Valley Life – Mazama – Methow Valley News
To say that I am an ophidiophobic would be quite correct. Maybe that’s the way they move. One of my favorite lines of Disney’s âRobin Hoodâ is Sir Hiss who repudiates Prince John: âSnakes don’t work; they slip. Slither, they do.
Then there was the Snake Lair on the original Indiana Jones film, “Raiders of the Lost Ark.” I can still conjure up this image. It turns out that Indy was also afraid of snakes, having fallen into a crate of them on a circus train, which was revealed in “Indiana Jones and the Last Crusade”. Glad to know Indy and I have something in common besides being a Jones.
Growing up in Montana, rattlesnakes were commonplace. My mother had a pot of rattles that she had accumulated when she was young, killing snakes for the trophy. I find it hard to believe that she was actually killing snakes; Maybe it was a brave courtier trying to prove himself to her. She was a pretty girl!
Riding the warm Montana hills, we teenage girls often stumbled upon rattles. We were always warned before leaving: “Watch out for rattles!” We had no fear. Horses usually heard the familiar rattle first, and the intelligent animals they were, distant from the threatening snake.
I never had an interest in wrapping a boa around my neck or touching a rattlesnake in a tube. However, there are many who are interested in this experience. A regular Valley Life columnist has written to me about Scott Rohrer, a biologist from the Okanogan-Wenatchee National Forest, and his Methow Valley Spring Snake Search, a sponsored one-day environmental education course. by the North Cascades Institute (NCI). I know snakes play an important role in the environment. I also know that there are those who are very interested in creatures.
I happen to have a 9 year old grandson named Knox who is fascinated by reptiles and amphibians. When he comes to visit her, his first question is: “Are there lizards or snakes around?” If there is, he finds them. Having raised three boys next to a coolie (spelling correct in Potato State) in Idaho, I had my share of snakes in gallon mayonnaise jars with holes drilled through them. the cover with an ice pick. History repeats itself, but when Knox returns home, he lets out the snakes.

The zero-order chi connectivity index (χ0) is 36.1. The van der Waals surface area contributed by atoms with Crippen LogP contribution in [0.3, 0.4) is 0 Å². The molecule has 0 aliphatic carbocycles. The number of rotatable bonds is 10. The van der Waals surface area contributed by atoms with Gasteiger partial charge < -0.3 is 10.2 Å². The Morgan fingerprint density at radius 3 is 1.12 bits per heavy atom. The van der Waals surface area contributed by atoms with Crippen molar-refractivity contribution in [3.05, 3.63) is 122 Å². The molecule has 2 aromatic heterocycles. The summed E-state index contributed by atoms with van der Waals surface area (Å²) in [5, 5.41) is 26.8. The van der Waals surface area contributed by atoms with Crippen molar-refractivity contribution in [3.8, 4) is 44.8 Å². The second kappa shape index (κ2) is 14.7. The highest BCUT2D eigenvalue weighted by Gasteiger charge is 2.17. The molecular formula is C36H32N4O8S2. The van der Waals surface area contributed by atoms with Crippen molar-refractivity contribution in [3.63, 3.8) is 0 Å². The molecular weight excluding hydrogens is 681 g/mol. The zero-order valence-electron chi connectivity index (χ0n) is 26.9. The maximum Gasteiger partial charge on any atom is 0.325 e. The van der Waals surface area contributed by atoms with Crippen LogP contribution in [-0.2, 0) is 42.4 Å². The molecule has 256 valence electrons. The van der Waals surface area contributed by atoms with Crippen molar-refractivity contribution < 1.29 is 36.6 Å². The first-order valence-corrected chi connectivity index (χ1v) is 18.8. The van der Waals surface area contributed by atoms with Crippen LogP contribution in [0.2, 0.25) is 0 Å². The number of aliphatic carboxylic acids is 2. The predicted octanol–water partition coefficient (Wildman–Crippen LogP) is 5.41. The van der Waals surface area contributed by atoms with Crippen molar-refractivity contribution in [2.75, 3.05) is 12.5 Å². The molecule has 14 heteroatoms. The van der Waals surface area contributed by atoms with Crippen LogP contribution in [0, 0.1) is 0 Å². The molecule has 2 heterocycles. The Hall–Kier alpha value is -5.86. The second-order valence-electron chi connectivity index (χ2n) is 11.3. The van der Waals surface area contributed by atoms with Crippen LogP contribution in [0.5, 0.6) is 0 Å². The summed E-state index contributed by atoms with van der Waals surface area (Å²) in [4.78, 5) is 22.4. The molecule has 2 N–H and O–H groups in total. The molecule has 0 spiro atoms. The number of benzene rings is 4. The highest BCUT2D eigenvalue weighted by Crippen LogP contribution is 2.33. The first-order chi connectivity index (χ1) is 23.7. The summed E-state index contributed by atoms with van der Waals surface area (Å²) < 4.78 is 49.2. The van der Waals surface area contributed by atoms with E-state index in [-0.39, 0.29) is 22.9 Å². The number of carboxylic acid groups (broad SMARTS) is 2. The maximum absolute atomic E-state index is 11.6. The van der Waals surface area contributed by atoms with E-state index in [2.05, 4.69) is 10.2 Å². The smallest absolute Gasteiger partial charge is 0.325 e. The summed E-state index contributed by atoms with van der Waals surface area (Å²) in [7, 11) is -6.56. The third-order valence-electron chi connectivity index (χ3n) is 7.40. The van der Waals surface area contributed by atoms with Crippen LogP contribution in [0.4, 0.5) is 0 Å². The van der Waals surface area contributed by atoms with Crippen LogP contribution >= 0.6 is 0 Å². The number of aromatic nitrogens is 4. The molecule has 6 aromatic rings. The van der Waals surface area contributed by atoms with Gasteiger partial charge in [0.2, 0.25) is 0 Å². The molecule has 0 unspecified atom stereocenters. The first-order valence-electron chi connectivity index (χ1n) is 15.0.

The last time the garter snake he released decided that our lawn was actually a great place to reside and every time I mowed the grass I saw him rush out of the lawn mower path. (Secretly, I was hoping it would turn into diced lawn fertilizer. Sorry, snakes!) Instead, the snake made its way into the garage, and as I made its way through a way through the pile of firewood in winter there was a snakeskin shed in perfect condition. Always reminds me of Bruce Springsteen‘s song “Streets of Philadelphia” from the mighty movie “Philadelphia”: “No angel will greet me / It’s just you and me my friend / My clothes don’t fit anymore / I walked a thousand miles / Just to slip that skin off. In the 1980s, there is no doubt that people with AIDS wished they had slipped their skin.
Winter sends the snakes elsewhere. I have heard that poisonous venom “snow snakes” can live in cold temperatures and are only active during the winter months. Reuters Fact Check says this is not true; instead, American folklore. Thank God.
I was also told that the rattles usually reside on the sunny side of the Mazama corridor. There is an advantage to living in the shadow of Sandy Butte. I will continue to appreciate the role these creatures play in the ecosystem, but I will be happy if they just stay away.